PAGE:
A look at the day ahead in the US and global markets from Mike Dolan.
The economic “hurricane” that JPMorgan (NYSE:NYSE) chief Jimmy Dimon warned of in June is hitting hard across the globe and global markets are plummeting again.
In stark trade readings late Thursday, global delivery company FedEx (NYSE:) withdrew its financial forecasts it released just three months ago because it said slowing global demand accelerated at the end of August and was on course to worsen in the November quarter. . In the absence of revenue and earnings expectations as well, FedEx shares fell 16% after the bell.
The World Bank added to the overall gloom and warned late Thursday that the global economy was heading into a recession with central banks around the world simultaneously raising interest rates to combat persistent inflation.
It is estimated that the world has been in its sharpest rebound from the post-recession recovery since 1970, but it has found no or no support from major central banks and said they may need to raise interest rates by an additional 2 percentage points above two. Already noticeable increase over the 2021 average.
As markets prepare for another round of interest rate hikes from the US Federal Reserve and the Bank of England next week, stocks tumbled around the world on Friday. The MSCI global stock index was on the verge of hitting a two-month low and heading for its worst full week since June. Asian and European stock exchanges fell and US stock futures were in the red.
With two-year US Treasury yields closing at 4% for the first time in 15 years, Fed fund futures markets are now seeing policy rates as high as 4.5% by March and not seeing a return below 4% for the rest of the period. 2023.
With the growing turmoil in global currency markets as a result, the dollar has once again surged higher in the past 24 hours – hitting 7.0 for the first time in more than two years and hitting its highest level against the British pound since 1985.[FRX/}[FRX/}[FRX/}[FRX/}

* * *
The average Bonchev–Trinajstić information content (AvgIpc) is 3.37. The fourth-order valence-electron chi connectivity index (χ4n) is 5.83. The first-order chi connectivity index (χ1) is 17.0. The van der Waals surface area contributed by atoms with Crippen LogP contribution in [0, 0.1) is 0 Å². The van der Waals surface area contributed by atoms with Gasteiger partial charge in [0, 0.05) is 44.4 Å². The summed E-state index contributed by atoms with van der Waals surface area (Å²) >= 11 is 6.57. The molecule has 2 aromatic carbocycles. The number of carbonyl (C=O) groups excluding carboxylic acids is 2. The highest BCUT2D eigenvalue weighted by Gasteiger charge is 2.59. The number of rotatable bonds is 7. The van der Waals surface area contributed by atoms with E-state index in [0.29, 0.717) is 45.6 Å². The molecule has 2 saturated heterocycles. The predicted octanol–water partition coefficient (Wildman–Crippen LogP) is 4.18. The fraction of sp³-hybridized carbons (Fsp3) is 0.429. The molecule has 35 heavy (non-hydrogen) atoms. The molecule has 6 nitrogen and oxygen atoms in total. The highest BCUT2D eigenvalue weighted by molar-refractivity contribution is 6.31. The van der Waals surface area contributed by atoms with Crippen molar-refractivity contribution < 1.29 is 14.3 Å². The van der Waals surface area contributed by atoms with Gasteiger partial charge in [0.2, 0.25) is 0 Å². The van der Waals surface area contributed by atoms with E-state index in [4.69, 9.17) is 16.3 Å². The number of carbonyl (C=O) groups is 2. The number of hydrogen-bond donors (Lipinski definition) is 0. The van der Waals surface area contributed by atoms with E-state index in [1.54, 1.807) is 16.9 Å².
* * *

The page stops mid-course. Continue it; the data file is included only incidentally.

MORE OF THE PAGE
In a sign of investors’ gloomy mood, markets ignored the surprising signs of resilience in China’s retail sales and industrial production numbers for August and instead focused on the fallout from the mounting housing slump.
Real estate investment last month fell 13.8%, the fastest pace since December 2021. New home prices fell 1.3% year on year in August, the fastest since August 2015.
With little sign that China will significantly ease the spread of the coronavirus soon, some analysts expect the economy to grow just 3% this year, the slowest since 1976 – excluding the 2.2% expansion during the initial Covid spread in 2020.
Foreign investors continued to exit Chinese bonds last month, and with the yuan falling, China’s foreign exchange regulator on Friday urged companies not to speculate on the currency.
The recent slide of the British pound was more pronounced. UK retail sales fell much more than expected in August, another sign that the economy is sliding into recession.
The price of oil rose on Friday, but the year-on-year rise in its price fell below 20% for the first time since February 2021.
The International Energy Agency forecast near-zero growth in oil demand in the fourth quarter due to weak demand forecasts in China, while the US Energy Department said it was unlikely to seek to refill the Strategic Petroleum Reserve until after fiscal year 2023.
Key developments that should provide further guidance to US markets later on Friday:
University of Michigan US consumer confidence in September and inflation expectations. Treasury holdings data for the month of July
US President Joe Biden meets South African President Cyril Ramaphosa in Washington
Graphic: Asia Forex Earthquake https://fingfx.thomsonreuters.com/gfx/mkt/egpbkrerkvq/One.PNG
Charts: Final Speed https://graphics.reuters.com/USA-MARKETS/znpnewmrmvl/chart.png
(By Mike Dolan; Editing by Susan Fenton [email protected] Twitter (NYSE:): @reutersMikeD)